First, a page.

A-Holes Gone Wild: Hollywood Edition

I don’t want to be a hater. I always tell people not to be haters. Just last night while I was watching a basketball game on TV, my wife came in and asked me to feed the dog. I looked at her and said gently “don’t be a hater.”

But every time I think I have my hatred of the MPAA and its other brother the RIAA under control, something like this happens.

A-Hole Number 1

Determined to take away all of our digital media rights, the MPAA now wants to force, via Congressional mandate, manufacturers of devices that can convert analog signals to digital ones (like camcorders, some handheld devices and computers) to include some sort of proprietary watermarking technology called VEIL (someone accidently switched the V and the E, so I will refer to it by its correct name). As best we can tell, the way it would work is that the recording device would seek out the EVIL watermark and respect any do not record instructions contained in the EVIL watermark.

A-Hole Number 2

A Princeton professor called the company that makes EVIL for the MPAA and asked if they would show him how EVIL works. Get a load of the response (as quoted in the Boing Boing story linked above):

[O]nly if he pays them $10,000 and signs a non-disclosure agreement. And they’ll only tell him how the decoder works — there’s no price you can pay to find out how [EV]IL encoding works.

As Cory and the Professor point out, that should end the discussion right there. But you can be sure the MPAA will continue lobbing bombs at media rights until someone makes them stop.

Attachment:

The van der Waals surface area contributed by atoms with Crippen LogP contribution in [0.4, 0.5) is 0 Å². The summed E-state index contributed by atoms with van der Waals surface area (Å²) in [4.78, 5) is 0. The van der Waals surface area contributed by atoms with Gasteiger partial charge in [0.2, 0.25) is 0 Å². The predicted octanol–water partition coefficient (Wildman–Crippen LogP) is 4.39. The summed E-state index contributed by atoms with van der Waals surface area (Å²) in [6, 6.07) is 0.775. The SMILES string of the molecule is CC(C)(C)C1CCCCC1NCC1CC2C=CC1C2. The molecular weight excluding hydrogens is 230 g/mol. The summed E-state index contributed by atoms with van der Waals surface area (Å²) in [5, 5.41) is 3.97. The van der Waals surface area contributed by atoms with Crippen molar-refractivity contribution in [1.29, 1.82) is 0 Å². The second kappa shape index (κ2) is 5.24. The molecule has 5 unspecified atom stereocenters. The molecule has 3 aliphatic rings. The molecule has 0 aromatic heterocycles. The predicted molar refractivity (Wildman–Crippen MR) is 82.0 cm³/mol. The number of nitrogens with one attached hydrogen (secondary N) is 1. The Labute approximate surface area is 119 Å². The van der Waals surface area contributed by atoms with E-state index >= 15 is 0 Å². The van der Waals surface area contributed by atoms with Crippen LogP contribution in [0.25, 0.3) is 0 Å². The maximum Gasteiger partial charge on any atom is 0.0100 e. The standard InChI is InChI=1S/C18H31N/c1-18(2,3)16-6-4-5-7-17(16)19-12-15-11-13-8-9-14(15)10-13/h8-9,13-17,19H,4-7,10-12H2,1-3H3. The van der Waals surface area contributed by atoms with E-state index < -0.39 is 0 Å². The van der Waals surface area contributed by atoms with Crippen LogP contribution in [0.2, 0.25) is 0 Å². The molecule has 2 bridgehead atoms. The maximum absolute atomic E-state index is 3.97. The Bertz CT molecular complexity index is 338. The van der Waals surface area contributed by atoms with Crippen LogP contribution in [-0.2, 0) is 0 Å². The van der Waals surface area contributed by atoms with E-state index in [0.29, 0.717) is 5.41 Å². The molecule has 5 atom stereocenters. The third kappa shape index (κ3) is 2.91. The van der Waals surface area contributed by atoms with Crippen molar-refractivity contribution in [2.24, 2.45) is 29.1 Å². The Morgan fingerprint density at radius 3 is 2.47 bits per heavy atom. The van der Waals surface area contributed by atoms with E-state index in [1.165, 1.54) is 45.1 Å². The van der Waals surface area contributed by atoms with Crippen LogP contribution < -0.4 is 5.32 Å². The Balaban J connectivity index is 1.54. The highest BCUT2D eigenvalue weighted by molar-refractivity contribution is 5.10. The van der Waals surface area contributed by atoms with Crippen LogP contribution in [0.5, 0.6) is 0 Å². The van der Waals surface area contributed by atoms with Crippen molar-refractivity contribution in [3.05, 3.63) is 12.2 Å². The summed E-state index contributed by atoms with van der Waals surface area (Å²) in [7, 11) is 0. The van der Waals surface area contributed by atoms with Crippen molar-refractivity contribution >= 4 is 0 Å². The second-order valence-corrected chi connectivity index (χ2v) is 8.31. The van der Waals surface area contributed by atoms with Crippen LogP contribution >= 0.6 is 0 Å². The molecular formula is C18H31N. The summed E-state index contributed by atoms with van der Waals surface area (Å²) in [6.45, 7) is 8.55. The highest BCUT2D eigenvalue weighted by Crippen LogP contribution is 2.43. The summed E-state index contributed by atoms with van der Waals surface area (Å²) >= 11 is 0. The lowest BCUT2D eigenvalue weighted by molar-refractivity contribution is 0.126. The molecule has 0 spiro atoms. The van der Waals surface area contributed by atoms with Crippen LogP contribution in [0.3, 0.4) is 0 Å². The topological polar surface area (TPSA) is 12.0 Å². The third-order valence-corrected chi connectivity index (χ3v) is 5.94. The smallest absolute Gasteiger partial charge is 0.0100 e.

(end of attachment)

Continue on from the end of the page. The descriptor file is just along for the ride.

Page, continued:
You Want a Bill, Here’s a Bill

How about a Congressional bill outlawing any attempt to restrict the fair use doctrine? Huh? How about a bill like that?

A-Hole Number 3

In the birds of a feather work together category, check out Cory Doctorow’s encounter with Brad Hunt, the guy leading the charge for the MPAA, as quoted by Thomas Hawk:

This Hunt’s an interesting character. I once was at a meeting with him where we had no Internet access, so I went and got the conference center to turn on an Ethernet jack. Before I could get hooked up to it and turn on a WiFi service for the room, Hunt grabbed it and hogged it for the rest of the afternoon, refusing to turn on connection sharing so that a room full of TV, electronics, and film people could get online too.

This little encounter says a lot about the MPAA’s views on both cooperation and the rights of other parties.

If we aren’t careful, the MPAA and the RIAA are going to completely destroy the fair use doctrine and take away all of our media rights.

I really don’t like those people.

Now I have to go meditate.